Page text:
Marketers seem so intent on using every conceivable platform to leverage their brands, digital or otherwise, that they often lose the customer in the process. Brand-centric thinking isn’t necessarily customer-centric, is it? Consumers aren’t interested in purchasing branded products that are largely viewed as commodities in one category after the other – they’re interested in being engaged with connective, emotive experiences. Brand marketers in every sector continue to state that customer experience (CX) is their top priority, yet it’s clear that most are failing to accomplish their goal. Why is that? The short answer is that marketers need to reorient their thinking and the manner in which they work.
Why aren’t we designing our brands to meet the want states – over the need states – of consumers today? When will we catch up to the new consumer ethos which no longer wishes to buy products but, rather, to collect experiences? When will the power of product and package design be totally unleashed to connect brands to people’s lives in a meaningful (read: relevant) manner? Finally, why haven’t we made the transition, as marketers, to the understanding that the customer experience that we create IS our branded product?
How do we get there from here?
Unfortunately, most consumer product companies are still focused on top-down business strategies. Of course, it’s important to have an overall focus and strategy but the old business model in which the consumer is factored in at the end, rather than at the beginning, ought to be a thing of the past. A Forrester study from 2014 found that less than one-third of customer experience managers confirmed that their companies consider the impact of their business decisions on CX.
Customer experience may be top of mind for most marketers, but delivering it is another matter. For one thing, the wrong metrics are being tracked. While important, sales, conversion rates and social media hits don’t measure the level of engagement or the quality of customer experience, do they? They don’t measure the consumer’s emotional connection to brands. Customer experience has to be viewed through the lens of relationship building.
A recent research study compiled by Charlene Li at Altimeter, titled: ”Experience Strategy: Connecting Customer Experience to Business Strategy”, reaffirms that building consumer relationships should be the cornerstone of a brand and business game plan. It also proposes that it’s time for a new way of thinking about customer experience. ”A next-generation experience strategy isn’t about using the latest whiz-bang technologies to create “delightful” experiences. Instead, it harnesses the power of data and analytics to understand individuals at scale and develops relationships in a rapidly changing context, preparing the organization to serve the next generation of customers.” The metrics to which Ms. Li is alluding are customer satisfaction and Net Promoter Scores; both barometers of the health and strength of consumers’ relationships to brands.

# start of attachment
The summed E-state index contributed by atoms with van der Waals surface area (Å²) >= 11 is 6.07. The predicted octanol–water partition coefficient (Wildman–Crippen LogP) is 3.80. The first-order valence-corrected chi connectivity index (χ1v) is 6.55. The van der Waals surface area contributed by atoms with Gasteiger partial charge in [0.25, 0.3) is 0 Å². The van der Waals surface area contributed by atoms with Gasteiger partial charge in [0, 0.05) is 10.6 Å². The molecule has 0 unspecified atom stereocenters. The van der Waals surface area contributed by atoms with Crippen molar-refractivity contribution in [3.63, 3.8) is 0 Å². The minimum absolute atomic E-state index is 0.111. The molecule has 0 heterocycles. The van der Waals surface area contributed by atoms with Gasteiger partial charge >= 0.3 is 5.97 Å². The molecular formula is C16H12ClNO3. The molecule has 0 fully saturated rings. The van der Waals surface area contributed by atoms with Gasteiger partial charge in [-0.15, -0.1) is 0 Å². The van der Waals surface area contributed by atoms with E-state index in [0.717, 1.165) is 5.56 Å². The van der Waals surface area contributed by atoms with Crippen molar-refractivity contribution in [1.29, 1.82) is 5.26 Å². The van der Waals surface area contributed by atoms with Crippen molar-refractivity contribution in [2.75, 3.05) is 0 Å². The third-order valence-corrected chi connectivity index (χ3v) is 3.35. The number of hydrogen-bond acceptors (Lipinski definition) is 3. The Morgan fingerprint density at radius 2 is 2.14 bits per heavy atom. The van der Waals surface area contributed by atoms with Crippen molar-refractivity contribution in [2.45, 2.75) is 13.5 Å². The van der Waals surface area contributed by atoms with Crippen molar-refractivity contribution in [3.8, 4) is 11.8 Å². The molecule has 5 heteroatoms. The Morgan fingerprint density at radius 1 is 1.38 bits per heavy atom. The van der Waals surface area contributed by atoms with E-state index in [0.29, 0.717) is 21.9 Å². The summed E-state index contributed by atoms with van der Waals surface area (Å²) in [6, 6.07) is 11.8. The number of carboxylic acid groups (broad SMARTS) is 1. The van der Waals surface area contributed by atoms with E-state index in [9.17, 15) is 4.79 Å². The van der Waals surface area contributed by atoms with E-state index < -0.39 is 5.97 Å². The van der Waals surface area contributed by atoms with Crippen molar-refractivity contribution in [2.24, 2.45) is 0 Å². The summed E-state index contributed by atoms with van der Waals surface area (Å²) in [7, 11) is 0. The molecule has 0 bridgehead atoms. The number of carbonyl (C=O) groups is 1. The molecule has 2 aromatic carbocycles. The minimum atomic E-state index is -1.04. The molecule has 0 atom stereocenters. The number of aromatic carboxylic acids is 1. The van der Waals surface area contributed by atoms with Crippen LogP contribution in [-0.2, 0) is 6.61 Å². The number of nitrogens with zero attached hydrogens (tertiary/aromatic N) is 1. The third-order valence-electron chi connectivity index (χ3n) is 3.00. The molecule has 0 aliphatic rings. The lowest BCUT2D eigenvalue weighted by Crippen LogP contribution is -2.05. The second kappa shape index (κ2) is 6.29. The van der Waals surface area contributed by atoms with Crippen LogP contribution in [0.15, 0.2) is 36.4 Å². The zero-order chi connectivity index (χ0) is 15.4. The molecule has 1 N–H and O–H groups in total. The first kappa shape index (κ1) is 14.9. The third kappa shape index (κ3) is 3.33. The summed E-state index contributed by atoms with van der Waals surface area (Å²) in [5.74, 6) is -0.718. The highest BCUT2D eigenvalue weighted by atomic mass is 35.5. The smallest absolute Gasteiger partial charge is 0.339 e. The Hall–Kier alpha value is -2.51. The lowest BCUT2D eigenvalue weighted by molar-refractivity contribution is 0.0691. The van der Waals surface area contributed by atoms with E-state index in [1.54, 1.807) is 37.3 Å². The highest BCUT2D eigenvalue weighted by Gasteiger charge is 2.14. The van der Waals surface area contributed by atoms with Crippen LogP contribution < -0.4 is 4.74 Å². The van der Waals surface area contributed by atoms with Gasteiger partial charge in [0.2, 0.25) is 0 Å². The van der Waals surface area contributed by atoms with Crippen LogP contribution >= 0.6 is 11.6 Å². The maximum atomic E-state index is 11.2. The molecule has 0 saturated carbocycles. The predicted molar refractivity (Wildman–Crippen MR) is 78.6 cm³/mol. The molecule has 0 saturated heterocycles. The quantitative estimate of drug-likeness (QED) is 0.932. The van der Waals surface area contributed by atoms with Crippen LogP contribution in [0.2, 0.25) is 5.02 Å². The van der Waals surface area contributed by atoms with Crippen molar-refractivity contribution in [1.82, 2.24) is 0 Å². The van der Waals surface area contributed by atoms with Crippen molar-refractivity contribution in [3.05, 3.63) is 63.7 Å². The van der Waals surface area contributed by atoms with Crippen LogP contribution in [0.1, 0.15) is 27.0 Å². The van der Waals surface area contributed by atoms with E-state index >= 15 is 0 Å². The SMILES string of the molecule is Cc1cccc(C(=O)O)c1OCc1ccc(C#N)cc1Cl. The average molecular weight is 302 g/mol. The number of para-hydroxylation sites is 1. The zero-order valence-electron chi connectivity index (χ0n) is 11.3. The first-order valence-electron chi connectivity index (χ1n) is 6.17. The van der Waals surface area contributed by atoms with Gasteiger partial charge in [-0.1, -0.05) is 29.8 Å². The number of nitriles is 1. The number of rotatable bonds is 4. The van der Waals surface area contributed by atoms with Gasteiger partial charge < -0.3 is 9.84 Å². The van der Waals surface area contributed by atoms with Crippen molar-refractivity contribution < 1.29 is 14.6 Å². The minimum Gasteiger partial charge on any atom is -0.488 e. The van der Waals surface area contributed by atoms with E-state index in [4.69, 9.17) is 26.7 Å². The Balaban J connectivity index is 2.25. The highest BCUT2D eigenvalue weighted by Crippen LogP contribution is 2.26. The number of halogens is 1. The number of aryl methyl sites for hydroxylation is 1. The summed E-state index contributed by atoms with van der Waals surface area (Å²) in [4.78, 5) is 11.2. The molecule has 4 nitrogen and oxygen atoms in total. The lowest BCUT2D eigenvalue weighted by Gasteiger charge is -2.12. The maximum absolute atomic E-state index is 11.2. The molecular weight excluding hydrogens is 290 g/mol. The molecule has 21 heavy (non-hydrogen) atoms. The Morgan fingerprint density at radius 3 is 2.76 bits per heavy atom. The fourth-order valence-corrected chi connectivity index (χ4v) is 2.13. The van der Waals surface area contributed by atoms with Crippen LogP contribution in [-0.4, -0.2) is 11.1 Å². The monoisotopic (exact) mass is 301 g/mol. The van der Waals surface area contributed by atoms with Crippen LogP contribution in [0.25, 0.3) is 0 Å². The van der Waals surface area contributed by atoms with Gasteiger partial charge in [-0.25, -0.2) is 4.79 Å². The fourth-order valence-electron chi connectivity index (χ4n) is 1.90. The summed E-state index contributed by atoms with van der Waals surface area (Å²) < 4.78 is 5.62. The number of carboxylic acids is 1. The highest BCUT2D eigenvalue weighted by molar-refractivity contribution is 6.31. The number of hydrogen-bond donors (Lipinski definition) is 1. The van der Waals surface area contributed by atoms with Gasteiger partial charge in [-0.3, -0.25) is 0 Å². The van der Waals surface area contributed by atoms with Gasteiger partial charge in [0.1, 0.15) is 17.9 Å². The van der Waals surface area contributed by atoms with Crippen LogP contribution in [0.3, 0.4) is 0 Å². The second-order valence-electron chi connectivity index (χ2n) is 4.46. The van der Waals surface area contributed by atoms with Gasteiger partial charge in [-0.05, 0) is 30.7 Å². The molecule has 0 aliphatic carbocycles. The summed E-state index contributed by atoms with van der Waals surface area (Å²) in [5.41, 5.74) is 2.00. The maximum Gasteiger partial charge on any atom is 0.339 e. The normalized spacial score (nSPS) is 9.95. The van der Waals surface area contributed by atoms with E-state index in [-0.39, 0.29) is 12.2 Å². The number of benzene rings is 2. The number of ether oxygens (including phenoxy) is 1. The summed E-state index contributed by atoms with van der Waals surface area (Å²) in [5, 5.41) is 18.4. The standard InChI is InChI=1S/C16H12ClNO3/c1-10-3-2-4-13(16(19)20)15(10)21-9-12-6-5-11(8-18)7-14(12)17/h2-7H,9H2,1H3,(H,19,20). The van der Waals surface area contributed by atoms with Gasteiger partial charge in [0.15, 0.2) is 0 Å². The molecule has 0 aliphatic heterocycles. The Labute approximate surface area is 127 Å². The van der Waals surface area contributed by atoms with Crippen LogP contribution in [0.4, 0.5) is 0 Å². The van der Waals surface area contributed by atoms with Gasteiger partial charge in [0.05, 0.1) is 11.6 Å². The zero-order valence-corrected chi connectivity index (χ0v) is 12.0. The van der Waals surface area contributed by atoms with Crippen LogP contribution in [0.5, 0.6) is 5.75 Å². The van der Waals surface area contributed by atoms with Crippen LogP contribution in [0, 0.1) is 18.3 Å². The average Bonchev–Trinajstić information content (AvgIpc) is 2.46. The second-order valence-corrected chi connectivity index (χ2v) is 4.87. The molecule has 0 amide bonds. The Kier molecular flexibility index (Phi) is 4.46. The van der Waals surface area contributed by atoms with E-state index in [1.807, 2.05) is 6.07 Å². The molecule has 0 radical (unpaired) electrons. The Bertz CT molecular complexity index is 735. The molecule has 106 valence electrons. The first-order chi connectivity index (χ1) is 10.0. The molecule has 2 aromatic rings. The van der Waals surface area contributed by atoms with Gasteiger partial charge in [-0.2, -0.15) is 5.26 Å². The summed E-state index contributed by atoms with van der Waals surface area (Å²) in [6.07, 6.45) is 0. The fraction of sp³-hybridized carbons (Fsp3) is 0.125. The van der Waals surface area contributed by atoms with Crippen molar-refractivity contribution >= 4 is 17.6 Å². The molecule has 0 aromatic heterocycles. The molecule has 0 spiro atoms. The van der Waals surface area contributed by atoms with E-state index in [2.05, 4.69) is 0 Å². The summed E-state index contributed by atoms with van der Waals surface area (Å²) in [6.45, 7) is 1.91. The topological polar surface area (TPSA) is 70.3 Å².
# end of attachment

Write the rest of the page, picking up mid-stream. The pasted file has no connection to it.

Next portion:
This represents significant challenges to consumer product companies; there’s no doubt about it. But if brand managers know their customer on a human level, rather than merely trying to understand them through digitally-generated reports, they can work to deliver consistently great experiences that build lasting relationships. And they can deliver in a personalized manner, which consumers increasingly crave and value.
In our work with some of the most powerful experiential consumer product brands and licensed properties, we absolutely know that strong relationships build incredible brand value in the eyes of consumers. Consumer-focused companies continue to anticipate what their customer wants next, making them relevant and rendering their competitors irrelevant. Consumers find these products meaningful and their brand packaging makes them compelling and irresistible, leading to satisfaction on a deeply emotional level. Experiential brands are dynamic and they make their competitors appear to be static.
Every time consumers become deeply engaged with a brand; every time they enjoy a powerful experience, it leads to a rise in their overall expectations where every brand experience is concerned, presenting yet another challenge for brand managers. Yesterday’s traditional marketing and business structures aren’t effective, but a fusion of design thinking and design principles can elevate brands to consumer centricity because it humanizes everything that it touches.
Here’s what I mean. Consumer product companies that are leaders within their sectors are working hard to adjust and respond to today’s consumer’s paradigm shift by continually elevating CX to deepen brand relationships. And that is being achieved by design. Mattel presents a great example of this, as the toy giant grapples with making heritage brands like Barbie and Hot Wheels relevant to a new generation of kids, even as they’re launching successful, experiential new franchises like Monster High in recent years.